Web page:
Dylann Roof: Explaining the racist Rhodesia, South African apartheid flags he is seen wearing

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The flags stitched onto Dylann Roof’s coat in his Facebook photo are remnants of racist institutions in Zimbabwe and South Africa and speak to the reported motivation behind his decision to murder nine people at a church in Charleston.

The flags can be seen in a photo on Roof’s Facebook page – the 21-year-old with a mushroom cut and grim look on his face stands in front of a swamp. On his black coat are three logos – two of which have been identified as apartheid-era flags.

The green flag on the right breast of Roof’s coat is the flag of Rhodesia, the former name of Zimbabwe when it was ruled by the white minority. The short-lived state was founded in 1965 and sparked the beginning of a bloody civil war which ended in 1979.

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READ MORE: What we know about Charleston church shooting suspect Dylann Roof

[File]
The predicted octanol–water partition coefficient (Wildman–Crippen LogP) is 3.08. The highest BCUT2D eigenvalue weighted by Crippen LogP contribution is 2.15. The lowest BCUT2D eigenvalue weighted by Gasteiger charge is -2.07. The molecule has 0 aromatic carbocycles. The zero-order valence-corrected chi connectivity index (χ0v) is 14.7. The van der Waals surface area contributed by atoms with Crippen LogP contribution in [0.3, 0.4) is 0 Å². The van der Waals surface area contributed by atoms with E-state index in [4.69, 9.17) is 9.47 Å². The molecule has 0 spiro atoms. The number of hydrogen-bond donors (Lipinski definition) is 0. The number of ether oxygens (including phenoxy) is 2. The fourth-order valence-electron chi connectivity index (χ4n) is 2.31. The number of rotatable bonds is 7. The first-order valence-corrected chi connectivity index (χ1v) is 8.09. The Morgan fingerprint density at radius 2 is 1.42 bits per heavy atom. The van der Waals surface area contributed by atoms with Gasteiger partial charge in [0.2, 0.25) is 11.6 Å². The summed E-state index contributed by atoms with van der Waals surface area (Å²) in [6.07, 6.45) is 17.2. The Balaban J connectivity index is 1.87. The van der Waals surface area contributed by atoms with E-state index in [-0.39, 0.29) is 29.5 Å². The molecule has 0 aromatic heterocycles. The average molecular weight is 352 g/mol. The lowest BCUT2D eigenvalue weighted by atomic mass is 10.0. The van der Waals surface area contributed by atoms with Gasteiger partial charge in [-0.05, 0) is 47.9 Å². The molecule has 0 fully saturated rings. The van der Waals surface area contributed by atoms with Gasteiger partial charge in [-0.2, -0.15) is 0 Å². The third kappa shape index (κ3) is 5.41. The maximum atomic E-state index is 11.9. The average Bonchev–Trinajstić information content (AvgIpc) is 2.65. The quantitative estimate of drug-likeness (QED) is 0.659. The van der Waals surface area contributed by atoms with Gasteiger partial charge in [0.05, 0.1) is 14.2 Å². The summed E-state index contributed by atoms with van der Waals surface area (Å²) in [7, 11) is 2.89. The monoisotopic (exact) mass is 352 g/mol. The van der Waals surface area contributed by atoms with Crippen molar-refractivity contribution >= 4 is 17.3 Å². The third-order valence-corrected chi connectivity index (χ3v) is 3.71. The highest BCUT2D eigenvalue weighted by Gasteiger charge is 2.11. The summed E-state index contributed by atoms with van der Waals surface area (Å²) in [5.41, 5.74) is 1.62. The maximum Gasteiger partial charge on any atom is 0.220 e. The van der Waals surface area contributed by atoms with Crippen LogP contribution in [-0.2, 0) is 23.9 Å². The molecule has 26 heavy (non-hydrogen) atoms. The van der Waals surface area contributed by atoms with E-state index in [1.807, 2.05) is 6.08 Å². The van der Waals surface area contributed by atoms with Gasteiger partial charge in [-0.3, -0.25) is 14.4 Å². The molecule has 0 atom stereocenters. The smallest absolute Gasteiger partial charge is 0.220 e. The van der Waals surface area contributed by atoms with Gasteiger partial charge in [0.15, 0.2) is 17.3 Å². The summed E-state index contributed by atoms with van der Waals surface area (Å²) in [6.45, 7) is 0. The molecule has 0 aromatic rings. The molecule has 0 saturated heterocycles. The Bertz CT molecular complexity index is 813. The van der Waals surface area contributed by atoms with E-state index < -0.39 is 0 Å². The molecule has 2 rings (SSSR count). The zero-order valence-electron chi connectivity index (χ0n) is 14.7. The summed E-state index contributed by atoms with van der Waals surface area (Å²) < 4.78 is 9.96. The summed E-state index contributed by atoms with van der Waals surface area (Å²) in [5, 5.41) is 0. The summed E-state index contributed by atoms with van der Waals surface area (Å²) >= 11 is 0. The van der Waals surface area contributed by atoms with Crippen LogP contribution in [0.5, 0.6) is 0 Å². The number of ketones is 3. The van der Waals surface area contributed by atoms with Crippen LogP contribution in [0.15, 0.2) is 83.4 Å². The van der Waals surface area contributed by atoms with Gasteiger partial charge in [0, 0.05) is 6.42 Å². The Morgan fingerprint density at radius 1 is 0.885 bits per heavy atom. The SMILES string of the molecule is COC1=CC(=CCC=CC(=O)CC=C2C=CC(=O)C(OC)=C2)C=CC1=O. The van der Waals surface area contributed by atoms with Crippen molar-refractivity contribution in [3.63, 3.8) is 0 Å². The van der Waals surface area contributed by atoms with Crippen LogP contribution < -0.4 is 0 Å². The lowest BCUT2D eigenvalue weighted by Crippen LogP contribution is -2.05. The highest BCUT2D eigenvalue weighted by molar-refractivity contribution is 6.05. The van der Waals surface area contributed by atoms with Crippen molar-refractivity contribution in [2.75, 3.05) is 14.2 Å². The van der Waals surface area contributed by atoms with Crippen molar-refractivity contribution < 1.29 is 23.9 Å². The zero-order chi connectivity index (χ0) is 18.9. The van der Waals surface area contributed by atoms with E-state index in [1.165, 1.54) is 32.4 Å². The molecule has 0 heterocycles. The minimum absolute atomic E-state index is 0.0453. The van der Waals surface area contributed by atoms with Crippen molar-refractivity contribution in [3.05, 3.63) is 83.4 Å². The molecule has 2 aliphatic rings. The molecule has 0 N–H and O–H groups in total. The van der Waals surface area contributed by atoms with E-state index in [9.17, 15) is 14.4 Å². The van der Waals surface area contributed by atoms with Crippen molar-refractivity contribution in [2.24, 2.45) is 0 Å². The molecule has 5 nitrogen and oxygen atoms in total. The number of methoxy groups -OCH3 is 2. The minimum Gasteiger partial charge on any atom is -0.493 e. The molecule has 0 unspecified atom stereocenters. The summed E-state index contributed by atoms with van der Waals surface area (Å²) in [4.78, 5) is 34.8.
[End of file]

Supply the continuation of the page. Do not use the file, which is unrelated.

The other flag, worn above the Rhodesian flag in the photo of Roof, is that of apartheid-era South Africa.

Apartheid was the official term for a system of racial segregation in South Africa that lasted until 1991, the same year Nelson Mandela was elected president.

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Interracial marriage was banned under apartheid and the government also required blacks, who were the majority in the country, to carry identification.

The shooting targeted the predominantly black Emanuel African Methodist Episcopal Church in Charleston, South Carolina where the pastors have a long history of fighting racial discrimination.

The shooting is being investigated as a hate crime and according to NBC News he spewed racial epithets before he began shooting.

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There are 19 recognized hate groups in South Carolina, according to the Southern Poverty Law Center (SLPC) – 18 of which are some form of white supremacist.  The law center considers most to be “neo-confederate,” that have historically opposed desegregation.

The SLPC counted 784 active hate groups in the United States in 2014, the second annual decline, but still significantly higher than the low of 457 in 1999.

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